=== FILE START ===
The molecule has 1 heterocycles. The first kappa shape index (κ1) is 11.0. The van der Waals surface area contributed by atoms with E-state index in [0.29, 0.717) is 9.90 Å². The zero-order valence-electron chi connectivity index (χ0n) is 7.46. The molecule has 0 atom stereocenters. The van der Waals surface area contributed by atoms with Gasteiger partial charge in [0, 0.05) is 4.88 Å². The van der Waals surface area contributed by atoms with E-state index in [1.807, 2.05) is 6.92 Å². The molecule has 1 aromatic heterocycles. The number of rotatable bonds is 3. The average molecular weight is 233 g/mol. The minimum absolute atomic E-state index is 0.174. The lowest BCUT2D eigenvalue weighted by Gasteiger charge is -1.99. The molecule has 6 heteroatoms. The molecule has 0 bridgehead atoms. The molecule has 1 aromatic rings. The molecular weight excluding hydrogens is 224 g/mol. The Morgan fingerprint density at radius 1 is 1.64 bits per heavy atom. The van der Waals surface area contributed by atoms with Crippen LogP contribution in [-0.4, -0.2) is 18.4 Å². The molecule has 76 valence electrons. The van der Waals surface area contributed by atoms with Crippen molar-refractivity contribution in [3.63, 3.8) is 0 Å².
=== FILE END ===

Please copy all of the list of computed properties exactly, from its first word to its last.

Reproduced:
The molecule has 1 heterocycles. The first kappa shape index (κ1) is 11.0. The van der Waals surface area contributed by atoms with E-state index in [0.29, 0.717) is 9.90 Å². The zero-order valence-electron chi connectivity index (χ0n) is 7.46. The molecule has 0 atom stereocenters. The van der Waals surface area contributed by atoms with Gasteiger partial charge in [0, 0.05) is 4.88 Å². The van der Waals surface area contributed by atoms with E-state index in [1.807, 2.05) is 6.92 Å². The molecule has 1 aromatic heterocycles. The number of rotatable bonds is 3. The average molecular weight is 233 g/mol. The minimum absolute atomic E-state index is 0.174. The lowest BCUT2D eigenvalue weighted by Gasteiger charge is -1.99. The molecule has 6 heteroatoms. The molecule has 0 bridgehead atoms. The molecule has 1 aromatic rings. The molecular weight excluding hydrogens is 224 g/mol. The Morgan fingerprint density at radius 1 is 1.64 bits per heavy atom. The van der Waals surface area contributed by atoms with Crippen LogP contribution in [-0.4, -0.2) is 18.4 Å². The molecule has 76 valence electrons. The van der Waals surface area contributed by atoms with Crippen molar-refractivity contribution in [3.63, 3.8) is 0 Å².